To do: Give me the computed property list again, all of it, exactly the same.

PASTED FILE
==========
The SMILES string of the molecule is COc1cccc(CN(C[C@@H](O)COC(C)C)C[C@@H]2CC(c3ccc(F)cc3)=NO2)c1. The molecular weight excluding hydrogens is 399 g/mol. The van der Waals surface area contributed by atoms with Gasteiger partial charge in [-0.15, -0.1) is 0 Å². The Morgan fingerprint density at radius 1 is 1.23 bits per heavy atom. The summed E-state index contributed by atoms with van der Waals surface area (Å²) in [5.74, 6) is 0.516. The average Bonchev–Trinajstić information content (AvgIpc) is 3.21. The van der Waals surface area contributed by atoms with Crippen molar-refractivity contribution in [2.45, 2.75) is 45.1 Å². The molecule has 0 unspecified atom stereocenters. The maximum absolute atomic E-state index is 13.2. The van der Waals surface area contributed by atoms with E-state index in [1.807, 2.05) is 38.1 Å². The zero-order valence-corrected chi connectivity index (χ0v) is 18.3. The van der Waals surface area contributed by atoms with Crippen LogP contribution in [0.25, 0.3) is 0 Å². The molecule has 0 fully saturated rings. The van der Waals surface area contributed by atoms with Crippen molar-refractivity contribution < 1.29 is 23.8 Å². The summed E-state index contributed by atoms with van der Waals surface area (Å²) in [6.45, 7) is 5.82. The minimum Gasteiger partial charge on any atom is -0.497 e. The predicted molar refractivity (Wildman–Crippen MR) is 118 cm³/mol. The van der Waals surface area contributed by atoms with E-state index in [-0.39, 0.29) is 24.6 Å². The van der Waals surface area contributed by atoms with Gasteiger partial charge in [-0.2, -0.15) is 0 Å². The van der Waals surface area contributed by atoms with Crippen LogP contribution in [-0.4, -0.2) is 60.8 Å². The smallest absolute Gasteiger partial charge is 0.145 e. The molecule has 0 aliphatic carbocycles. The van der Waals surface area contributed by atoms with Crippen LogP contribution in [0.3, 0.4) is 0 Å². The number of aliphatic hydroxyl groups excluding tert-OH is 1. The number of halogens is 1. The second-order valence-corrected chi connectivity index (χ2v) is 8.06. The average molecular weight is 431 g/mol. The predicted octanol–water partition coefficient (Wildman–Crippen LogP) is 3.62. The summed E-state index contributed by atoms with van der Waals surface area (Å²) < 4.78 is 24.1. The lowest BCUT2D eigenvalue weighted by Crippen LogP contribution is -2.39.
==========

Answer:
The SMILES string of the molecule is COc1cccc(CN(C[C@@H](O)COC(C)C)C[C@@H]2CC(c3ccc(F)cc3)=NO2)c1. The molecular weight excluding hydrogens is 399 g/mol. The van der Waals surface area contributed by atoms with Gasteiger partial charge in [-0.15, -0.1) is 0 Å². The Morgan fingerprint density at radius 1 is 1.23 bits per heavy atom. The summed E-state index contributed by atoms with van der Waals surface area (Å²) in [5.74, 6) is 0.516. The average Bonchev–Trinajstić information content (AvgIpc) is 3.21. The van der Waals surface area contributed by atoms with Crippen molar-refractivity contribution in [2.45, 2.75) is 45.1 Å². The molecule has 0 unspecified atom stereocenters. The maximum absolute atomic E-state index is 13.2. The van der Waals surface area contributed by atoms with E-state index in [1.807, 2.05) is 38.1 Å². The zero-order valence-corrected chi connectivity index (χ0v) is 18.3. The van der Waals surface area contributed by atoms with Crippen LogP contribution in [0.25, 0.3) is 0 Å². The molecule has 0 fully saturated rings. The van der Waals surface area contributed by atoms with Crippen molar-refractivity contribution < 1.29 is 23.8 Å². The summed E-state index contributed by atoms with van der Waals surface area (Å²) in [6.45, 7) is 5.82. The minimum Gasteiger partial charge on any atom is -0.497 e. The predicted molar refractivity (Wildman–Crippen MR) is 118 cm³/mol. The van der Waals surface area contributed by atoms with E-state index in [-0.39, 0.29) is 24.6 Å². The van der Waals surface area contributed by atoms with Gasteiger partial charge in [-0.2, -0.15) is 0 Å². The van der Waals surface area contributed by atoms with Crippen LogP contribution in [-0.4, -0.2) is 60.8 Å². The smallest absolute Gasteiger partial charge is 0.145 e. The molecule has 0 aliphatic carbocycles. The van der Waals surface area contributed by atoms with Crippen LogP contribution in [0.3, 0.4) is 0 Å². The number of aliphatic hydroxyl groups excluding tert-OH is 1. The number of halogens is 1. The second-order valence-corrected chi connectivity index (χ2v) is 8.06. The average molecular weight is 431 g/mol. The predicted octanol–water partition coefficient (Wildman–Crippen LogP) is 3.62. The summed E-state index contributed by atoms with van der Waals surface area (Å²) < 4.78 is 24.1. The lowest BCUT2D eigenvalue weighted by Crippen LogP contribution is -2.39.